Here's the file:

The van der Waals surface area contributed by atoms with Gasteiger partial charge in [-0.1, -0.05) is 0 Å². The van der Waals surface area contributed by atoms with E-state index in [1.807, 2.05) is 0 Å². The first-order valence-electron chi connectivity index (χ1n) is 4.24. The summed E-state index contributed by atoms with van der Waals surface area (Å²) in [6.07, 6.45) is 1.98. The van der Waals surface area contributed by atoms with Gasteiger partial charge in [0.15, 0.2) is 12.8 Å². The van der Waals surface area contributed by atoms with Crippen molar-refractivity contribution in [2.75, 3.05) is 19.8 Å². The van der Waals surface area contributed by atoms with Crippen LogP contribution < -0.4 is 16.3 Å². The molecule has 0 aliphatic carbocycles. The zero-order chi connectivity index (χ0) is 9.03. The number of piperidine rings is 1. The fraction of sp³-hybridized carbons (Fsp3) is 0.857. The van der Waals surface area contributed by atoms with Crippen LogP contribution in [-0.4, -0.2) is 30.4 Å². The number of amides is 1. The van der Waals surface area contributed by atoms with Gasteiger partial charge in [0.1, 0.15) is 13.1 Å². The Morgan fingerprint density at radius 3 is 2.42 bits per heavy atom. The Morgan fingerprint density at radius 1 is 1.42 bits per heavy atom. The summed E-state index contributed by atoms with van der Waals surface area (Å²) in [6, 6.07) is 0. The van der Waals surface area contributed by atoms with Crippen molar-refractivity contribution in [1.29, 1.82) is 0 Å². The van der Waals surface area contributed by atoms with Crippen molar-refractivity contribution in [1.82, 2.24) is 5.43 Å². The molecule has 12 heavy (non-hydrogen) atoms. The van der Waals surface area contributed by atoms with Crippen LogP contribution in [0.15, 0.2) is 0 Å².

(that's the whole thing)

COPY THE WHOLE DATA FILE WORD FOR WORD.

The van der Waals surface area contributed by atoms with Gasteiger partial charge in [-0.1, -0.05) is 0 Å². The van der Waals surface area contributed by atoms with E-state index in [1.807, 2.05) is 0 Å². The first-order valence-electron chi connectivity index (χ1n) is 4.24. The summed E-state index contributed by atoms with van der Waals surface area (Å²) in [6.07, 6.45) is 1.98. The van der Waals surface area contributed by atoms with Gasteiger partial charge in [0.15, 0.2) is 12.8 Å². The van der Waals surface area contributed by atoms with Crippen molar-refractivity contribution in [2.75, 3.05) is 19.8 Å². The van der Waals surface area contributed by atoms with Crippen LogP contribution < -0.4 is 16.3 Å². The molecule has 0 aliphatic carbocycles. The zero-order chi connectivity index (χ0) is 9.03. The number of piperidine rings is 1. The fraction of sp³-hybridized carbons (Fsp3) is 0.857. The van der Waals surface area contributed by atoms with Crippen LogP contribution in [-0.4, -0.2) is 30.4 Å². The number of amides is 1. The van der Waals surface area contributed by atoms with Gasteiger partial charge in [0.1, 0.15) is 13.1 Å². The Morgan fingerprint density at radius 3 is 2.42 bits per heavy atom. The Morgan fingerprint density at radius 1 is 1.42 bits per heavy atom. The summed E-state index contributed by atoms with van der Waals surface area (Å²) in [6, 6.07) is 0. The van der Waals surface area contributed by atoms with Crippen molar-refractivity contribution in [1.29, 1.82) is 0 Å². The van der Waals surface area contributed by atoms with Crippen molar-refractivity contribution in [1.82, 2.24) is 5.43 Å². The molecule has 12 heavy (non-hydrogen) atoms. The van der Waals surface area contributed by atoms with Crippen LogP contribution in [0.15, 0.2) is 0 Å².